Home Banking Small Chinese Lenders under Pressure as China Emerges from the Pandemic

Small Chinese Lenders under Pressure as China Emerges from the Pandemic

by internationalbanker

By Samantha Barnes, International Banker


In recent months, Chinese lenders have faced increasing calls to ramp up their lending as Beijing seeks to prop up the economy in the face of the slowdown triggered by the pandemic. Now, small banks are feeling the heat as a mixture of excessive lending, bad loans, and accusations of corruption have left many rural lenders struggling.

The approximately 4,000 small banks across China account for around one-quarter of the total assets in the country’s banking system. For decades, these banks have played a vital role in supporting China’s rural economy and the development of its agricultural sector. Since the country’s rural areas are home to 40 percent of its population, there is a clear need for these rural banks to operate efficiently.

However, runs on small Chinese banks have become increasingly frequent in recent years, particularly as a result of illicit activity and corruption, with a corresponding increase in punitive actions against smaller lenders by authorities. For instance, regulators took control of Inner Mongolian lender Baoshang Bank in 2019 in the first such action since 1998 after it emerged that the oligarch Xian Jianhua’s Tomorrow Group had been using the institution as a corporate slush fund and driven it into bankruptcy after extending more than 150 billion yuan in loans to the group.

Today, there is considerable concern over the degree of criminal activity pervading smaller Chinese lenders. In April, the customers of four rural banks in Henan Province (Yuzhou Xinminsheng, Shangcai Huimin, Zhecheng Huanghuai, and Guzhen Xinhuaihe) and a village bank in Ahui Province (Guzhen Xinhuaihe) found that they could no longer withdraw money. Most of their accounts have remained frozen, sparking major protests in both provinces.

According to a preliminary investigation by the China Banking and Insurance Regulatory Commission (CBIRC), a shareholder, the Henan New Fortune Group, had taken control of the five banks through “internal and external collusion” and illegally accepted deposits from savers. “The biggest shareholder of the four lenders, Henan New Fortune Group, is suspected of raising funds illegally using online channels and third-party systems in collusion with bank insiders,” a regulator for the commission reported.

Though by law the local banks can accept deposits only from local customers, regulators also alleged that certain banks had used “third-party platforms” to obtain funds from outside the region, including the fintech unit of Baidu and 360 DigiTech. The CBIRC announced in May that Henan New Fortune had illegally appropriated public funds through, again, internal and external collusion as well as the use of such third-party platforms and fund brokers. Xuchang police also confirmed that, since 2011, “a criminal gang led by the criminal suspect Lu Yi has used the Henan Xincaifu [New Fortune] Group to effectively control several rural banks by cross-shareholding, increasing capital and shares, and manipulating bank executives among other means.” The commission pledged to strengthen oversight of shareholders at small and medium-sized banks (SMBs) and enforce curbs on the misbehavior of major owners.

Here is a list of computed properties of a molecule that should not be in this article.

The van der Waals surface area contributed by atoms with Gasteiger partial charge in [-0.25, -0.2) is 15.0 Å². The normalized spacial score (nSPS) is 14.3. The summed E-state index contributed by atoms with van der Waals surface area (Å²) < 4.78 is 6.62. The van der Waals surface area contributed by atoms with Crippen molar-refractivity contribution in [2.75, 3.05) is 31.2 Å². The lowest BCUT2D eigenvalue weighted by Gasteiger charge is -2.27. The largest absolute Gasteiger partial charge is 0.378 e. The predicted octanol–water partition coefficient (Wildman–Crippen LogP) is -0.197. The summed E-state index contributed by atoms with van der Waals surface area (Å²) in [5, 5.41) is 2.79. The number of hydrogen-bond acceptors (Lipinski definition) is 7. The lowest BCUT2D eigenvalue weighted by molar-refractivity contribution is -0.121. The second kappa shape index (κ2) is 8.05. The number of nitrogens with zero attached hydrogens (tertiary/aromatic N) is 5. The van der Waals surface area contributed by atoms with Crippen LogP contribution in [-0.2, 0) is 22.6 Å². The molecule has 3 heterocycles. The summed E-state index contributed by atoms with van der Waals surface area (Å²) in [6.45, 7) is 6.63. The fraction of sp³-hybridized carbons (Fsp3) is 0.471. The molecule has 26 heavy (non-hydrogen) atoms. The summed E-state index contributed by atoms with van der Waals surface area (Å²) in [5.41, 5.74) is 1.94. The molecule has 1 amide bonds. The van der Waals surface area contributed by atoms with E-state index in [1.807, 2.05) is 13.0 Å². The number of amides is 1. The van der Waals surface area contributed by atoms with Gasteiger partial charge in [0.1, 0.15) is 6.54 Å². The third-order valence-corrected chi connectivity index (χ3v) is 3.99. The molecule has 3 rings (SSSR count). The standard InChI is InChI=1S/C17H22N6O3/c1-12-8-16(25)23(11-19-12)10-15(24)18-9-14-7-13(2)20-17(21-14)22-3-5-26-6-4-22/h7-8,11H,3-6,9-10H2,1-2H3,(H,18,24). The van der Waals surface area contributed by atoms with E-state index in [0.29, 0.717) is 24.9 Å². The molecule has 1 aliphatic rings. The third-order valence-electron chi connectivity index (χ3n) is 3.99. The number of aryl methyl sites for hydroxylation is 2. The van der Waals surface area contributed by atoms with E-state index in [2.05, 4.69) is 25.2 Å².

The banking system of Liaoning Province in northeastern China, home to some 75 SMBs, including city-based commercial and rural institutions, has also suffered from extensive corruption. In the first five months of this year, the CBIRC took disciplinary action against 63 SMB executives. Regulators discovered that lenders have been extending loans to major local companies without undergoing the necessary credit-risk checks. Such activity has fostered a culture of corruption, thereby endangering the liquidity of the local banking sector, which has been unable to generate positive net interest margins because the interest income on loans has been insufficient to match the interest being paid on customers’ deposits. “Some small and mid-sized banks were put together quickly, and some have ulterior motives such as making loans to themselves. Governance is a problem. Risk control is another problem,” Joe Zhang, a Chinese central banker in the 1980s and author of the 2013 book Inside China’s Shadow Banking: The Next Subprime Crisis, told the South China Morning Post in mid-June.